- Rapid drought development and intensification affected the Southern Great Plains since May due to insufficient rainfall, periods of above normal temperatures, and high evapotranspiration rates.
- According to the U.S. Drought Monitor, drought coverage across Oklahoma increased from 5 percent to 35 percent (May 5 to June 23). Northeast Oklahoma is primed for rapid drought development as this region received less than 1 inch of precipitation during June.
- Similar to southern Kansas, drought is likely to continue expanding across much of central and northeast Oklahoma during early July due to little or no rainfall and the hottest temperatures so far this summer.
- Persistence is likely across the ongoing drought areas of Texas with additional development forecast due to increased chances of below normal precipitation and above normal temperatures during July.
Forecast confidence is low for the Midwest Region.
- Pockets of abnormal dryness have recently developed across parts of the Corn Belt, but heavy rainfall (more than 2 inches) during the final week of June nearly eliminated 30-day precipitation deficits in parts of Illinois and Indiana.
- Due to the likelihood of much above normal temperatures and little to on rainfall during early July, parts of Indiana and Ohio are the most likely areas to experience drought development.
- Since the updated monthly outlook for July calls for equal chances of below-, near-, or above-normal precipitation, forecast confidence is lower for development across the Corn Belt compared to the south-central Great Plains.
- Removal (D1 to D0) is most likely across Minnesota due to predicted 7-day rainfall amounts and enhanced probabilities of above normal precipitation in the updated July outlook.
Forecast confidence is moderate for the Southeast Region.
- As of June 23, the Southeast is drought-free for the first time since March 2019. Year-to-date precipitation has averaged more than 150 percent of normal for much of the Southeast.
- During the past 30 days, pockets of below normal precipitation (2 inches or less) were observed across parts of the interior Southeast.
- Based on the updated July outlook, calling for increased chances of above normal precipitation, development is not expected.
- However, with above normal temperatures favored during July, short-term abnormally dryness (D0) could develop with only a few weeks of insufficient rainfall.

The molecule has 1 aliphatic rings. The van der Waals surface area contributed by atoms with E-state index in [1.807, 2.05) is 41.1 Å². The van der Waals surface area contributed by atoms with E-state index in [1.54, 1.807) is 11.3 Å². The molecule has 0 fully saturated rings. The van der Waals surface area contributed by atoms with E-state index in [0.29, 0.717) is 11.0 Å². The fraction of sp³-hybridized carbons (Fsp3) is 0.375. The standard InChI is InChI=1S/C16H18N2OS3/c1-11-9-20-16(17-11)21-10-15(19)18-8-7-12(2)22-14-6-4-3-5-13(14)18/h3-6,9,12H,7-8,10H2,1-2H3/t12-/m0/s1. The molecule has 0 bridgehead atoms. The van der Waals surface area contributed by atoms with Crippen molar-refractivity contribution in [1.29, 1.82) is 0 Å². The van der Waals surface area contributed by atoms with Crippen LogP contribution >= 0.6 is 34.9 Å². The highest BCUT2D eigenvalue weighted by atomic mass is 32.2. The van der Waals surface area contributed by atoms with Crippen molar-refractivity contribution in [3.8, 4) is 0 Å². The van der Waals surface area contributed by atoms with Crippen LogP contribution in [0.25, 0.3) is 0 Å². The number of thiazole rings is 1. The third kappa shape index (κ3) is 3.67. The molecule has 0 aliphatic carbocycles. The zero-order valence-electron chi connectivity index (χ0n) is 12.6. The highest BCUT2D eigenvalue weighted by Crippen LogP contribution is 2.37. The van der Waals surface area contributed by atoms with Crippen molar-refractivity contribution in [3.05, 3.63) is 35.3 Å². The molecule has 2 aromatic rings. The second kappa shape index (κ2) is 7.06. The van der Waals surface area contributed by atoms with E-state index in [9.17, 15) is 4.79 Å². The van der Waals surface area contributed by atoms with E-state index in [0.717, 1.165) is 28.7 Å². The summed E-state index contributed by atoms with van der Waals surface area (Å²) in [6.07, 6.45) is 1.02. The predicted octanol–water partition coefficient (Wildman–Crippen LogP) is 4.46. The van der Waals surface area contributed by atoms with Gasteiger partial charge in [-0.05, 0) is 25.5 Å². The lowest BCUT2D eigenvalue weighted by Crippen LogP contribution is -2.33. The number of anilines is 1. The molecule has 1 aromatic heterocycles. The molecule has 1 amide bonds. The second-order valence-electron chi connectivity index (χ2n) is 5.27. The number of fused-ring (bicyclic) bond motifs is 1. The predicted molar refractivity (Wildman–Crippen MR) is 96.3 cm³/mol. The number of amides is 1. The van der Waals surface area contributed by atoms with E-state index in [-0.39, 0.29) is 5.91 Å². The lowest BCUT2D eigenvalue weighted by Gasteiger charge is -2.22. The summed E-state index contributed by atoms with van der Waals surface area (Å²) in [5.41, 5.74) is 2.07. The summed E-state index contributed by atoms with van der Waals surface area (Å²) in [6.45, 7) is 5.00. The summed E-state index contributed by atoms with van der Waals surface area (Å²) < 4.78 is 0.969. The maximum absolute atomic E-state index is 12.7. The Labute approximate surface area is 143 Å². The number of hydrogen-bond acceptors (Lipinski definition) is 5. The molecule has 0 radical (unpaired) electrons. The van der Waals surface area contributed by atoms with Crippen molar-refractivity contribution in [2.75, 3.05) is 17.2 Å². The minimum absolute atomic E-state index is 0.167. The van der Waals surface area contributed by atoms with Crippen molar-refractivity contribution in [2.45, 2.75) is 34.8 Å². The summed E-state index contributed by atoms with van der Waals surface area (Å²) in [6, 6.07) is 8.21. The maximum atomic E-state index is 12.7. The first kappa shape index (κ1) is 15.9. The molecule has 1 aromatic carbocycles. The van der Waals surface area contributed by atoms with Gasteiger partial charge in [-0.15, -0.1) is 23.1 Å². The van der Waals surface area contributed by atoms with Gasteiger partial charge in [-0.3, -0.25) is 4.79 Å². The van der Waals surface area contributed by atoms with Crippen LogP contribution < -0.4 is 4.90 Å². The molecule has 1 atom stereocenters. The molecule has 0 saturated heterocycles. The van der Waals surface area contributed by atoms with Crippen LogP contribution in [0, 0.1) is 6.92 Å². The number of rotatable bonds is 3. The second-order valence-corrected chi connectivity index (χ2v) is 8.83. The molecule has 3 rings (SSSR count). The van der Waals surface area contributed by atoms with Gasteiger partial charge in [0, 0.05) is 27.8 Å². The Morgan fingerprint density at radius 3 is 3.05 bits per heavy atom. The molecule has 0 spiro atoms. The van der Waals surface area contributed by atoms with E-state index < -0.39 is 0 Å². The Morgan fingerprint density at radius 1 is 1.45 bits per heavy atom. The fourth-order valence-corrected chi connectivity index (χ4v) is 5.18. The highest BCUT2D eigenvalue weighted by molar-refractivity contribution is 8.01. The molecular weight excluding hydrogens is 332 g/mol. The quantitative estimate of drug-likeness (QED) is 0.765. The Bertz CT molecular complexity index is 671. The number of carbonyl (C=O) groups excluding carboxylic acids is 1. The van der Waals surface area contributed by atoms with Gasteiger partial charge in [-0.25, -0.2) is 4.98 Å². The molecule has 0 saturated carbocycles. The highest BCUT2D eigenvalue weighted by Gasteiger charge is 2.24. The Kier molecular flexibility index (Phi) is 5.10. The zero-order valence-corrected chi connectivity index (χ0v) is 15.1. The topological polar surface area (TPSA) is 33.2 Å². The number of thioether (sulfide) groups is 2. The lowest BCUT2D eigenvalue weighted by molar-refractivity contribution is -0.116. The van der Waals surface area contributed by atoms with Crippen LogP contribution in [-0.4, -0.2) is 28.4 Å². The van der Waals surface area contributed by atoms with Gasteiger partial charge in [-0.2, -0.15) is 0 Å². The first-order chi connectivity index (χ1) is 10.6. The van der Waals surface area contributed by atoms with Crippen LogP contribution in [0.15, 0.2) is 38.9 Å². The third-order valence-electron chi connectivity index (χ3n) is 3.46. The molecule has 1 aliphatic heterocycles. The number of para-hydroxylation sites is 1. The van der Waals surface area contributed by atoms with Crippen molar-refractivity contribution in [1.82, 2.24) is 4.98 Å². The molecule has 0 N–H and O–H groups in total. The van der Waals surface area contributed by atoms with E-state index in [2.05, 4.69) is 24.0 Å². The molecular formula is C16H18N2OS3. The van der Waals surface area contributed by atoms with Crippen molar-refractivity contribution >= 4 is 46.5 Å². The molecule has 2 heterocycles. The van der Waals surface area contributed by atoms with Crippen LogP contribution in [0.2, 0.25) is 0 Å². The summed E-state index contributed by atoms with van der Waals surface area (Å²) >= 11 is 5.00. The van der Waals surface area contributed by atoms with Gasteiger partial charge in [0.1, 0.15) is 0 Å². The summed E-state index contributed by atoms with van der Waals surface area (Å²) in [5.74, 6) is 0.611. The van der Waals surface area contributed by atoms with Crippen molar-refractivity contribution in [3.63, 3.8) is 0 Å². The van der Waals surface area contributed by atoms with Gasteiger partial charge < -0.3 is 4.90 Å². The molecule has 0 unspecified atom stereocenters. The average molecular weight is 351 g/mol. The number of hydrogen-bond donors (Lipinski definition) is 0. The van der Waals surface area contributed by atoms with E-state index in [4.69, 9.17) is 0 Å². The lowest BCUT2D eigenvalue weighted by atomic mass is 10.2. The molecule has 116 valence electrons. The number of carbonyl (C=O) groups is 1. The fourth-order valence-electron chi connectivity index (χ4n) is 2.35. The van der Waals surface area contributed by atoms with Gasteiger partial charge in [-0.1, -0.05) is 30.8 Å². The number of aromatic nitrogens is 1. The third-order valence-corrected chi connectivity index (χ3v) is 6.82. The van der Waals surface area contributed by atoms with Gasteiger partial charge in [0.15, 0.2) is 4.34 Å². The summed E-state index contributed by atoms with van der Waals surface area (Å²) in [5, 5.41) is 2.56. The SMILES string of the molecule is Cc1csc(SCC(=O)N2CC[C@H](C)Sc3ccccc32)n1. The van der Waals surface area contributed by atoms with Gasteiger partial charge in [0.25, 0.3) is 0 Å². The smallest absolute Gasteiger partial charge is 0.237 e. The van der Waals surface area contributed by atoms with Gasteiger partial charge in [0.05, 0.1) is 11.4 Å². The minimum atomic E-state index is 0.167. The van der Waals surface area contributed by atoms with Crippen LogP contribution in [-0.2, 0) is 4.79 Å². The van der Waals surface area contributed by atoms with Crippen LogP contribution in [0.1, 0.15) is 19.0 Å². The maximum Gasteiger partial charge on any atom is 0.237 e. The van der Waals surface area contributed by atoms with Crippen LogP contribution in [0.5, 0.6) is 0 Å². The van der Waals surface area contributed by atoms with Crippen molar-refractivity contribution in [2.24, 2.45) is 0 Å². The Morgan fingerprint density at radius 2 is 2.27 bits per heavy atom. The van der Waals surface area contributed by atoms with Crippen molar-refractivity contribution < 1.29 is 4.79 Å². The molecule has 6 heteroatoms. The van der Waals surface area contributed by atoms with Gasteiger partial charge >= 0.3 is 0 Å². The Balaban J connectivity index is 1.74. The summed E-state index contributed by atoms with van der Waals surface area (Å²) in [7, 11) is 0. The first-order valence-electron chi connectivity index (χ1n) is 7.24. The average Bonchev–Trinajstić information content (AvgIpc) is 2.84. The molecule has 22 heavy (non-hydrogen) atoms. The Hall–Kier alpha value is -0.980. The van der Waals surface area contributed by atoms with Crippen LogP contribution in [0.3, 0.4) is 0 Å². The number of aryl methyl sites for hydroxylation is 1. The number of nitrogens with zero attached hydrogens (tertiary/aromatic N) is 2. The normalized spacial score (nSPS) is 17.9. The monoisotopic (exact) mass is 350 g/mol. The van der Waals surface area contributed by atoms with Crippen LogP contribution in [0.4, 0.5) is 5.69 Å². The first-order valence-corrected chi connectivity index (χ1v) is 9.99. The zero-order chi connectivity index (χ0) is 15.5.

Forecast confidence is moderate for the Northeast Region.
- 60-day precipitation deficits of more than 4 inches along with periods of abnormal heat during June resulted in drought development across parts of the Northeast.
- Much of New England is designated with moderate drought (D1) with soil moisture ranking below the 20th percentile and 28-day streamflows in the lowest 10th percentile.
- Although an upper-level low brought locally heavy rainfall to parts of Maine and New Hampshire at the end of June, persistence is favored on a broad scale given such poor indicators heading into July.
- Based on the likelihood of above normal temperatures during July and periods of little to no rainfall, additional development is forecast for parts of the Northeast, including the Central Appalahcians.
Forecast confidence is high for Alaska.
- Alaska has remained drought-free since March. Due to either enhanced probabilities of above normal precipitation or equal chances of below, near, or above normal precipitation forecast during July, development is unlikely by the end of the month.
Forecast confidence is low for Hawaii.
- Abnormal dryness (D0) and moderate drought (D1) expanded to all of the Hawaiian Islands since May. Due to the lack of a wet signal among the precipitation tools, persistence is favored for ongoing drought areas.
Forecast confidence is low for Puerto Rico.
- According to the U.S. Drought Monitor (valid June 23), nearly 60 percent of Puerto Rico is designated with moderate to severe drought (D1-D2). Given the monthly time scale, persistence is the most likely outcome but heavier rainfall, associated with tropical waves, may off minor improvements.